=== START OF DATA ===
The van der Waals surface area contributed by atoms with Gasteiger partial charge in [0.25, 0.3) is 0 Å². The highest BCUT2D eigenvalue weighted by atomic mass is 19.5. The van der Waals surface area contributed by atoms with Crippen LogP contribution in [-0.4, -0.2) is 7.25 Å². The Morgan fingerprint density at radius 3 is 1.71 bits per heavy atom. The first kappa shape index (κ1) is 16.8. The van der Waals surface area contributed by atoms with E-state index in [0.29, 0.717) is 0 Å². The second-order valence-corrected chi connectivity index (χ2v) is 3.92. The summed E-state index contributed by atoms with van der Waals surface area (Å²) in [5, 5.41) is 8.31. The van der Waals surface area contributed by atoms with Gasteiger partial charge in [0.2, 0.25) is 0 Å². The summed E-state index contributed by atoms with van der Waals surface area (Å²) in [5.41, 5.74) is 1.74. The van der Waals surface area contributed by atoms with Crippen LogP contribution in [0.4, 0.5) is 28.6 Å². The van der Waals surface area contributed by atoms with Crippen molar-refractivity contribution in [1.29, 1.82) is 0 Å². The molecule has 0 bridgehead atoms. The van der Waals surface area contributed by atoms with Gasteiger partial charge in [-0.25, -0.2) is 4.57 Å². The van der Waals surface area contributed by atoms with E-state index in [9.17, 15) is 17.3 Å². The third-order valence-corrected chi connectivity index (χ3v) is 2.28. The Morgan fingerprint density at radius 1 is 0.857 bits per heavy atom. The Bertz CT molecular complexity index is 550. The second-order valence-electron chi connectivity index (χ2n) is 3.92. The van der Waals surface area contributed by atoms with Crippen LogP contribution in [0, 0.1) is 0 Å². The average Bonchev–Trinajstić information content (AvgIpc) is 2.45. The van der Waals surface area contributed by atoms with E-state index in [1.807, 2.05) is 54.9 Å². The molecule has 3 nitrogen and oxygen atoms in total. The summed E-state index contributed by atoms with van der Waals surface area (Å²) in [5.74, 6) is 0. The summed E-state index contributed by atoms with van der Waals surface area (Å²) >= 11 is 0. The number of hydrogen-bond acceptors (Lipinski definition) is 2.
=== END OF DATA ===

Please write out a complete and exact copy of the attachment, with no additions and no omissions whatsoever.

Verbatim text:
The van der Waals surface area contributed by atoms with Gasteiger partial charge in [0.25, 0.3) is 0 Å². The highest BCUT2D eigenvalue weighted by atomic mass is 19.5. The van der Waals surface area contributed by atoms with Crippen LogP contribution in [-0.4, -0.2) is 7.25 Å². The Morgan fingerprint density at radius 3 is 1.71 bits per heavy atom. The first kappa shape index (κ1) is 16.8. The van der Waals surface area contributed by atoms with E-state index in [0.29, 0.717) is 0 Å². The second-order valence-corrected chi connectivity index (χ2v) is 3.92. The summed E-state index contributed by atoms with van der Waals surface area (Å²) in [5, 5.41) is 8.31. The van der Waals surface area contributed by atoms with Gasteiger partial charge in [0.2, 0.25) is 0 Å². The summed E-state index contributed by atoms with van der Waals surface area (Å²) in [5.41, 5.74) is 1.74. The van der Waals surface area contributed by atoms with Crippen LogP contribution in [0.4, 0.5) is 28.6 Å². The van der Waals surface area contributed by atoms with Crippen molar-refractivity contribution in [1.29, 1.82) is 0 Å². The molecule has 0 bridgehead atoms. The van der Waals surface area contributed by atoms with Gasteiger partial charge in [-0.25, -0.2) is 4.57 Å². The van der Waals surface area contributed by atoms with E-state index in [9.17, 15) is 17.3 Å². The third-order valence-corrected chi connectivity index (χ3v) is 2.28. The Morgan fingerprint density at radius 1 is 0.857 bits per heavy atom. The Bertz CT molecular complexity index is 550. The second-order valence-electron chi connectivity index (χ2n) is 3.92. The van der Waals surface area contributed by atoms with Crippen LogP contribution in [0, 0.1) is 0 Å². The average Bonchev–Trinajstić information content (AvgIpc) is 2.45. The van der Waals surface area contributed by atoms with E-state index in [1.807, 2.05) is 54.9 Å². The molecule has 3 nitrogen and oxygen atoms in total. The summed E-state index contributed by atoms with van der Waals surface area (Å²) in [5.74, 6) is 0. The summed E-state index contributed by atoms with van der Waals surface area (Å²) >= 11 is 0. The number of hydrogen-bond acceptors (Lipinski definition) is 2.